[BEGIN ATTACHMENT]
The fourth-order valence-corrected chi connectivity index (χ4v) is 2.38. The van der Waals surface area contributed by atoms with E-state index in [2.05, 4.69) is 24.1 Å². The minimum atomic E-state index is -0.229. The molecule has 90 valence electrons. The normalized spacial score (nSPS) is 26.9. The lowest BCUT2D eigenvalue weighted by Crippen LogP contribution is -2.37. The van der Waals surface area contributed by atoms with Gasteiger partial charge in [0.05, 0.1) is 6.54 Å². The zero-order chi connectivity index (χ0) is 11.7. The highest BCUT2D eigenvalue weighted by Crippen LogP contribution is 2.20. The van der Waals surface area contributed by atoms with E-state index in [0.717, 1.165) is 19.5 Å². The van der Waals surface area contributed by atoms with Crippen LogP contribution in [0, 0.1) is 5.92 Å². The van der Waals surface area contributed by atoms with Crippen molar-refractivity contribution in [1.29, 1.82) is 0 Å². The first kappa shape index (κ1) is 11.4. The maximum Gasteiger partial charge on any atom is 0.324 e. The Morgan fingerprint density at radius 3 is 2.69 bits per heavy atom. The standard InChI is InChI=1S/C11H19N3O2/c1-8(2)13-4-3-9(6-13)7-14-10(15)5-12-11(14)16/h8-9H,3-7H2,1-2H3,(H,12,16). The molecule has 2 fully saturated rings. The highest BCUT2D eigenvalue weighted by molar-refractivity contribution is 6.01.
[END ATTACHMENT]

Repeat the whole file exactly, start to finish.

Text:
The fourth-order valence-corrected chi connectivity index (χ4v) is 2.38. The van der Waals surface area contributed by atoms with E-state index in [2.05, 4.69) is 24.1 Å². The minimum atomic E-state index is -0.229. The molecule has 90 valence electrons. The normalized spacial score (nSPS) is 26.9. The lowest BCUT2D eigenvalue weighted by Crippen LogP contribution is -2.37. The van der Waals surface area contributed by atoms with Gasteiger partial charge in [0.05, 0.1) is 6.54 Å². The zero-order chi connectivity index (χ0) is 11.7. The highest BCUT2D eigenvalue weighted by Crippen LogP contribution is 2.20. The van der Waals surface area contributed by atoms with E-state index in [0.717, 1.165) is 19.5 Å². The van der Waals surface area contributed by atoms with Crippen LogP contribution in [0, 0.1) is 5.92 Å². The van der Waals surface area contributed by atoms with Crippen molar-refractivity contribution in [1.29, 1.82) is 0 Å². The first kappa shape index (κ1) is 11.4. The maximum Gasteiger partial charge on any atom is 0.324 e. The Morgan fingerprint density at radius 3 is 2.69 bits per heavy atom. The standard InChI is InChI=1S/C11H19N3O2/c1-8(2)13-4-3-9(6-13)7-14-10(15)5-12-11(14)16/h8-9H,3-7H2,1-2H3,(H,12,16). The molecule has 2 fully saturated rings. The highest BCUT2D eigenvalue weighted by molar-refractivity contribution is 6.01.